In origin, lying is impermissible. There are however occasions wherein it is permissible. They are as follows: In war, since war is deception. It entails describing the enemy, deluding them into bringing things that have no reality. The guiles of war may be exercised to full extent with intelligence and coy. When reconciling or meditating between two parties. One may in such an occasion need to justify one party's actions or statements that realises amicability and removes enmity. He may attribute to each party good statements that were in fact not said, and denying other bad statements that were said that would otherwise delay reconciliation and make it difficult. In marital life. At times, it may be necessary for the wife to lie to her husband or vice versa, each consuming from the other what would upset or repel them, causing problems and disputes between them. It is permissible for each of them to flatter the other to increase love, happiness, and beauty between them, even if it is false in essence. Marriage is worthy of one expending all means to fortify and preserve it. [1199] al-Ra’id Durus fi al-Tarbiyah wa al-Da`wah, Mazin al-Farih (3/264).

Impacts and harms of lying:
1- Lying is a means to destroy individuals as well as whole nations. 
2- It is a mirage which makes the far seem close and the close seem far. 
3- Dishonesty does away with decency, beauty, and gravitas. 
4- The liar is humiliated and degraded. 
5- Nations that belied the Messengers met their destructive, emphatic decree. 
6- It begets mischief and corruption for both religious and worldly matters. 
7- It is a sign for the vileness of the self and its lowliness. 
8- People belittle the liar and distance themselves from him. [1200] Nadrat al-Na`im, a group of researchers (11/5430).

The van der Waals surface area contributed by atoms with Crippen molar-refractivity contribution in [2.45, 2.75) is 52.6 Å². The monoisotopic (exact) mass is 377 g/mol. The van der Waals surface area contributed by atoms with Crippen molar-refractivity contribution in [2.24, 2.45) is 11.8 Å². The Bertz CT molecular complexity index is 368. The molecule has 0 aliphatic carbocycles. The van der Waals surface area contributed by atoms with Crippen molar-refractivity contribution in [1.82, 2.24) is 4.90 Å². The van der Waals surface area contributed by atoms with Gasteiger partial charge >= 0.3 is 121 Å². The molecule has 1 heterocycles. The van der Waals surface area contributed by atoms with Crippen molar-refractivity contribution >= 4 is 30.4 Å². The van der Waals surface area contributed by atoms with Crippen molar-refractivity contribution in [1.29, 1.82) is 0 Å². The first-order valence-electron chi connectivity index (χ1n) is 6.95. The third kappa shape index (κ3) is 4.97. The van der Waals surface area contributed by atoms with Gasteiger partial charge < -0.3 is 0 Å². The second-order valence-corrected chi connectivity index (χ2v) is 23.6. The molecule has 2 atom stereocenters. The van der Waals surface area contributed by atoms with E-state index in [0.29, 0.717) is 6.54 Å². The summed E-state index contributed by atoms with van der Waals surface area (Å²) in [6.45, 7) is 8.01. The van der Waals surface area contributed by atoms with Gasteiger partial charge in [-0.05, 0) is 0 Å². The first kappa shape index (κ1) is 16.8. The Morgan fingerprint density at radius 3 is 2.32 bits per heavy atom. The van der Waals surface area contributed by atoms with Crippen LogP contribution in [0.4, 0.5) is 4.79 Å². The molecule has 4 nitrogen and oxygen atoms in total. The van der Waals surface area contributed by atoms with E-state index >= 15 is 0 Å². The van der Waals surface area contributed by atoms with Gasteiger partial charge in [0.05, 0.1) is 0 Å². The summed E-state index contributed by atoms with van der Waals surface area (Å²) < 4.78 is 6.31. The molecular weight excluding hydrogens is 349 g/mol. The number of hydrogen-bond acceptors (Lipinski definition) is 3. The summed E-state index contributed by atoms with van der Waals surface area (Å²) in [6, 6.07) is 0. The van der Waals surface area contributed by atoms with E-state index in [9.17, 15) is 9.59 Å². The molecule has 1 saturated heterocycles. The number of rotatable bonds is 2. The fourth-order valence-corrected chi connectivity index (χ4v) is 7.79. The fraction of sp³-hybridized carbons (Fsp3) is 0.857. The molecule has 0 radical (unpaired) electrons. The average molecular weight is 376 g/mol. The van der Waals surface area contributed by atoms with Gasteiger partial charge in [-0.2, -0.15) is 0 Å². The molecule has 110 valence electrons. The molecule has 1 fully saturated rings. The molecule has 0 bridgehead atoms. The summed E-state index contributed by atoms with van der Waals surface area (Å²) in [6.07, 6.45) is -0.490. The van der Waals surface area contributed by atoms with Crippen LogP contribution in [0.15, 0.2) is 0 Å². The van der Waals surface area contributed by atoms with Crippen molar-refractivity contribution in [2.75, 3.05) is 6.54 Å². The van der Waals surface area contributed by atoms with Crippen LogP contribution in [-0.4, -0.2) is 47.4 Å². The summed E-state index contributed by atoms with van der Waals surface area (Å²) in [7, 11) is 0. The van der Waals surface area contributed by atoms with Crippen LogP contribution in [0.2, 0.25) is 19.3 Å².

Forms of lying: [1201] Sharh Riyad al-Salihin, Ibn `Uthaymin (6/156-158) with adaptation; al-Kadhib Mazahiruh `Ilajuh, Muhammad al-Hamd.
1- Lying against Allah, exalted, and His Messenger. This is the greatest form of dishonesty. 
2- Lying to the people. 
3- Lying about the people. The rulers’ lying to their subjects. 
4- Lying to make the people laugh. 
5- Lying to one’s children. 
6- False testimony. 
7- The salesman lying to sell his product.

Reasons for falling into lying:
❖ Seeking out benefit or deterring harm.
❖ That one desires that his speech be fanciful and interesting, but finds that no honest talk fits that category, so lies. Anything is now fanciful and the interesting can even be miraculous.
❖ That one intends, through his lying against a person, to satisfy his vengefulness against him. He makes up slander about him and defames him.
❖ That the instigators of dishonesty are constantly around him until they are normal. Lying therefore becomes a habit, and the self naturally leans towards it. [1202] Adab al-Dunya wa al-Din, al-Mawardi (p. 264).

Proverbs and poetry about lying:
❖ “At the core shall the honest lie to you.” This is struck as a parable for the man known for his honesty, then lies at a time of need. [1203] Jamharat al-Amthal, al-`Askari (2/35).
❖ A non-poetry adage goes, “The liar is a thief. The thief steals your wealth, and the liar steals your intellect.” [1204] Adab al-Dunya wa al-Din, al-Mawardi (p. 261).
❖ The poet said,
“Man does not lie but out of desperation,
Bad habit, or lack of sound mannerisms.
Biting on a deceased dog’s body is better
Than man’s lying in seriousness or jest.” [1205] al-Mustatraf, al-Abhishi (p. 258).